The main issue found after the Edgecumbe study was problems with the foundation connections and bracing. In many cases, the connections were either not there at all or had corroded significantly to have impeded their performance. The corrosion of structural members is likely due to inadequate ventilation to the subfloor, which occurs when buildings have been built too close to the ground, or in some instances when gardens have been built up around the foundations.

Our Flats

New Zealand’s housing stock consists of mainly light timber frame dwellings which perform reasonably well in earthquakes due to their inherent flexibility, with wall linings and claddings which provide a high level of bracing. In spite of this benefit, a study conducted by Dr Geoff Thomas and J.D. Irvine in 2007 showed some alarming results. Based on a sample of 80 Wellington houses, the pair concluded that approximately “70 per cent of houses in Wellington City had foundations that would not be adequate to resist the design earthquake expected in Wellington”. In addition to this startling fact, a significant portion of these houses were in such a bad state they could be expected to fail in the event of a relatively minor earthquake.

With this worrying statistic in mind, the study also investigated the potential effect and cost of upgrading existing structures to approved standards against the costs of recovery if nothing was done. The results show that to upgrade the existing deficiencies it would cost around $15–$60 per square metre to achieve the required standard. Projecting the total cost onto the upgrade of all Wellington City foundations, the total cost would be in the vicinity of $250 million which, despite appearing an expensive amount, is relatively paltry in comparison to the expected $2.1 billion in damages that would occur in the event of a magnitude 7.5 quake if nothing were done. Even with these upgrades, however, the number of environmental factors affecting foundation capacity means that no foundation reaction can be fully predicted, or assumed to be safe.
The Safest Buildings

New requirements for seismic design established after the Napier earthquake in 1931 have led to a much greater consideration of the impact of seismic activity on our buildings. For the most part, this has ensured that all buildings built post-1975 are generally considered to be of sufficient strength to withstand a significant quake. In addition to meeting these seismic standards, there are a few exemplary structures in Wellington that shoot above and beyond the specifications and stand as examples of excellent seismic engineering. Locally developed ‘base-isolation’ bearings in Te Papa, the parliament complex and the new hospital in Newtown have been specifically designed to dampen lateral forces exerted by earthquakes and protect their precious contents.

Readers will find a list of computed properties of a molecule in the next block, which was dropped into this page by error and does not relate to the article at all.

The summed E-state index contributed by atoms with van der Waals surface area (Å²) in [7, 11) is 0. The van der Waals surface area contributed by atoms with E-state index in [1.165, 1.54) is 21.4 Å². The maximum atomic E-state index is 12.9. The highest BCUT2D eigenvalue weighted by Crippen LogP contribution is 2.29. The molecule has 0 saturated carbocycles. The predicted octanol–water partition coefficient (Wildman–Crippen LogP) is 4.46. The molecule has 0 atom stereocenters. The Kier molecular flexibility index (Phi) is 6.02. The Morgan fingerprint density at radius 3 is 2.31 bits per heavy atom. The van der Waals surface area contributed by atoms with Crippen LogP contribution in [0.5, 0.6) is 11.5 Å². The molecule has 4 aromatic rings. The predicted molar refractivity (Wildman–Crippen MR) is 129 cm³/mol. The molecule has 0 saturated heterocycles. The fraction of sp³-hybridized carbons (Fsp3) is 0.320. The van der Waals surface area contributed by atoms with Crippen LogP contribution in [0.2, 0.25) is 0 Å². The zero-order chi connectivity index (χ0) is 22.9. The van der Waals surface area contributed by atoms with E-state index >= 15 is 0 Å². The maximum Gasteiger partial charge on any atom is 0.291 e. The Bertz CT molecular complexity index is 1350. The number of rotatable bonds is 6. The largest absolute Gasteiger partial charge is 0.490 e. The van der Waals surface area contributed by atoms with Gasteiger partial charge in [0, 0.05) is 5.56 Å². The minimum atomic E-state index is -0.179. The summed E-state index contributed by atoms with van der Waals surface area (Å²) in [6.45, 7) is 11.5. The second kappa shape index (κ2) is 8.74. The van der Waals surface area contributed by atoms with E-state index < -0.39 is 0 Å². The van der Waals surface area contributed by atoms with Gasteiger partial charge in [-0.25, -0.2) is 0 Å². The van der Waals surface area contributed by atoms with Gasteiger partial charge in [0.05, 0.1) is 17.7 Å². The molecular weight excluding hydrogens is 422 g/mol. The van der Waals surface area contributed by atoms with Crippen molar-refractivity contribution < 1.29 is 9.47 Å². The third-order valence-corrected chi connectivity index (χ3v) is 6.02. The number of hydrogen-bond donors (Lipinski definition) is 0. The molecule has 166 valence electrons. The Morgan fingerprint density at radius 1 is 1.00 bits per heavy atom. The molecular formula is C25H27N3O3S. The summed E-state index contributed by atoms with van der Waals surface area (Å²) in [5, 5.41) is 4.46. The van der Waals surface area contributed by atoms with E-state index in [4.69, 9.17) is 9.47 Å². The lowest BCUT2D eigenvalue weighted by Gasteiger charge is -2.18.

The new Victoria student hostel, Te Puni Village, presents another example of the possibilities for reduction in earthquake damage. Large spring coils are located at the base of the buildings that absorb excess energy during the earthquake and greatly reduce the risk of collapse. The additional advantage of this system is that the spring coils can be retrofitted following earthquake damage in order to provide the same level of resistance as before, whereas other systems often render the structure useless following a significant quake.

Theory vs. Practice

These examplars of seismic design have generally been developed from proven models used elsewhere (Japan, California), but there still exists some doubt as to how they will perform in our conditions. One such concern is Te Papa having been built on the reclamation. The worry is that while the ground underneath the museum was compacted significantly during construction, there still exists the chance for liquefaction during a quake. Basically, this would mean the further settling of the soil which would cause the building to sink and potentially flood the ground floor spaces—a reason the museum does not have any permanent exhibits at this level. That being said, the broadness of the building would make Te Papa unlikely to develop any Pisa-esque leans if the subsoil were to liquify and even in the worst cases, movement would be greatly minimised.

Non-Fixed Objects

Another point to seriously consider when designing buildings is that structural concerns present merely a small portion of potential dangers during a quake. In reality, there is a far greater risk from household contents such as fridges and bookshelves which are particularly dangerous during ground-shaking. Most televised cautions do encourage fixing heavy items as a means of minimising this problem, but little can be done to prevent unexpected collapses such as items in supermarkets or books in libraries falling from shelves. Damaged electrical and gas connections present similar new hazards and can often result in large-scale fires following the initial earthquake.